Skip to comments.Me and My Doctor: Setting the Record Straight on Doctor Pay
Posted on 08/03/2012 4:23:31 AM PDT by sono
I am a physician in Denton, Texas. This morning, I sat and read your article in The Dallas Morning News titled Your Doctors Big Fat Paycheck. Frankly, I am in awe of the breadth of your ignorance.
Fact: Of the health care dollars spent in this country, physician salaries make up about 8.5 percent. That is one of the lowest percentages in the industrialized world. Germany, by contrast, is at 15 percent.
Fact: The graduate level course of study for nurse practitioners (NPs) and nurses is not even close to that of physicians we have a little something called residency. Perhaps youve heard of it. When I did mine in OB-Gyn from 1994 to1998, it was 90-100 hours a week for four years with a take home pay of $20,000. I was raising a family on that, as my wife had to stay home to take care of premature twins. NPs and nurses do none of that.
Fact: Private insurers are already too strong. Weak bargaining position? If you dont like the contract they offer, they tell you to take a hike. Doctors are the ones with no bargaining position. I havent had an increase from United Healthcare for 54 months. Meanwhile, it paid its shareholders an 11-percent dividend last year. And regarding your comment about how individual plans rarely cover one-half an area do your homework! States like Alabama have Blue Cross and Blue Shield covering 90 percent of insured lives! In any other industry, this would constitute a monopoly.
Fact: Medicare increases have been had by every segment of the health care industry except doctors. (See the charts.)
Fact: Pilots may make less than doctors. They also belong to unions and walk out when they dont get what they want. Doctors never walk out, and the pro bono and free care we hand out cant even be deducted from our federal taxes as charity. Then try breaking it down per hour. Pilots fly about 60 hours/month. Doctors work in the office and hospital about 60 hours/week. And that doesnt take into account nights and weekends on call. Dont get me wrong pilots are vital and do a great job. But on a per-hour basis, they are clearly ahead. By the way, I don't know a single primary care doctor who makes $200,000 a year. Most of the ones I know are barely getting by, and many are closing their practices or selling them to hospitals.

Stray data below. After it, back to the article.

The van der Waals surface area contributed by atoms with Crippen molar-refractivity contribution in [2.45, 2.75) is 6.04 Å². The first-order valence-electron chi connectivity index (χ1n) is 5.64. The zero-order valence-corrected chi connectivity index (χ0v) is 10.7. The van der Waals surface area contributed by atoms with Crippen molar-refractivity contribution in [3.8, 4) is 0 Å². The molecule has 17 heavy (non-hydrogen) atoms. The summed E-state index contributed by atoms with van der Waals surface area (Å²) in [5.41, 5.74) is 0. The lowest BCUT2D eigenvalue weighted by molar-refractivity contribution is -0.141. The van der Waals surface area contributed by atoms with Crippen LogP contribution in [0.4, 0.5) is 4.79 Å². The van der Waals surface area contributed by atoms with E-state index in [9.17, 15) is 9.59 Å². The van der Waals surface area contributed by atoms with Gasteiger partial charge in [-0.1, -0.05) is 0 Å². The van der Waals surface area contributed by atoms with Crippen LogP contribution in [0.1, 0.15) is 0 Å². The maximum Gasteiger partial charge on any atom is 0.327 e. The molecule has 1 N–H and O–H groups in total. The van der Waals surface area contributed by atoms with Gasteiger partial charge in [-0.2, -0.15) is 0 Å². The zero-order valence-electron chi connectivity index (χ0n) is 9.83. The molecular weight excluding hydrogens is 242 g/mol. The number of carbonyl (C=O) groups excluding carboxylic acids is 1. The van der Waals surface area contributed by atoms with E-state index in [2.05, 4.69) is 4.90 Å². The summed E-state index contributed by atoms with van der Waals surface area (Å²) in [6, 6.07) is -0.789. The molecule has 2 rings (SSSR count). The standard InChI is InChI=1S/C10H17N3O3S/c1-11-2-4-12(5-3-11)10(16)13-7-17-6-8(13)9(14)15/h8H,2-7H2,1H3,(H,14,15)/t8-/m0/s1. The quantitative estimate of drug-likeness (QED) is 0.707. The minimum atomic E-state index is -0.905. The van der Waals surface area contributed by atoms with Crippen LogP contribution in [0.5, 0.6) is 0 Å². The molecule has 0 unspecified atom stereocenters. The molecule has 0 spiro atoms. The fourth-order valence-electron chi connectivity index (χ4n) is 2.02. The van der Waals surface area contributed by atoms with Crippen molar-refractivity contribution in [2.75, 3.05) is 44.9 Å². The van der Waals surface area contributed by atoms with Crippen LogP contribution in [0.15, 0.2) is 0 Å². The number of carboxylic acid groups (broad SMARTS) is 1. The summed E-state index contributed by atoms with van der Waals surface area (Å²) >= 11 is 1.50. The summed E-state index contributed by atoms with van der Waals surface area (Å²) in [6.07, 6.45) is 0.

A huge doctor shortage is looming. We cannot and will not attract our best and brightest students to medicine unless their pay is commensurate with the level and intensity of work and commitment needed to fund a modern medical education. The student loan burden alone, which is now often exceeding $200,000, keeps many away.
The huge amount we spend in this country for health care has far less to do with medical professionals salaries than it does with the cost of almost everything else. Case in point: The same Mirena IUD, from the same single factory that Bayer uses in Finland, costs $700 in the United States but costs $250 in Canada. Really? That same case can be made for tens of thousands of drugs and medical products here.
Medicine is one of the only businesses I know of where the increasing cost of doing business cant be passed on to the customer. Every year, the cost of running my office and paying my employees goes up, while insurance payments stay the same or go down. I am left to eat the difference. My salary the last three years is less than I made 14 years ago when I started in private practice. Hardly a source of bankrupting the health care system.